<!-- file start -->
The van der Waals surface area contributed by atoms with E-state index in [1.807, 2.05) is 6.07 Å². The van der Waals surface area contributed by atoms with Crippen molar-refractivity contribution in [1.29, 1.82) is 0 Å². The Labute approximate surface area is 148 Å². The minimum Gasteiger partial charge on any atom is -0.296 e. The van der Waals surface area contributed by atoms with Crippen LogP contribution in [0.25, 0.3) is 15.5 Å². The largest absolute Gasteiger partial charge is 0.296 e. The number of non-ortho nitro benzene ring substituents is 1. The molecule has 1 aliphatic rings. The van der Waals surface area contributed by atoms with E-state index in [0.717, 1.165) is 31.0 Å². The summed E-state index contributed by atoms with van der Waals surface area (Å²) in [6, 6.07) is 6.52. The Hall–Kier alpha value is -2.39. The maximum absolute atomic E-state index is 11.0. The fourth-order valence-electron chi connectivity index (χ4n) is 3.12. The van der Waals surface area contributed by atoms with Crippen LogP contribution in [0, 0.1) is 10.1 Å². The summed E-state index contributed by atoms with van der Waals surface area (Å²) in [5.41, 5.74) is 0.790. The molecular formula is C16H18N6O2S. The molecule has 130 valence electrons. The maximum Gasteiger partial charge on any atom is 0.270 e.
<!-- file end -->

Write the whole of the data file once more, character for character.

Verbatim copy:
The van der Waals surface area contributed by atoms with E-state index in [1.807, 2.05) is 6.07 Å². The van der Waals surface area contributed by atoms with Crippen molar-refractivity contribution in [1.29, 1.82) is 0 Å². The Labute approximate surface area is 148 Å². The minimum Gasteiger partial charge on any atom is -0.296 e. The van der Waals surface area contributed by atoms with Crippen LogP contribution in [0.25, 0.3) is 15.5 Å². The largest absolute Gasteiger partial charge is 0.296 e. The number of non-ortho nitro benzene ring substituents is 1. The molecule has 1 aliphatic rings. The van der Waals surface area contributed by atoms with E-state index in [0.717, 1.165) is 31.0 Å². The summed E-state index contributed by atoms with van der Waals surface area (Å²) in [6, 6.07) is 6.52. The Hall–Kier alpha value is -2.39. The maximum absolute atomic E-state index is 11.0. The fourth-order valence-electron chi connectivity index (χ4n) is 3.12. The van der Waals surface area contributed by atoms with Crippen LogP contribution in [0, 0.1) is 10.1 Å². The summed E-state index contributed by atoms with van der Waals surface area (Å²) in [5.41, 5.74) is 0.790. The molecular formula is C16H18N6O2S. The molecule has 130 valence electrons. The maximum Gasteiger partial charge on any atom is 0.270 e.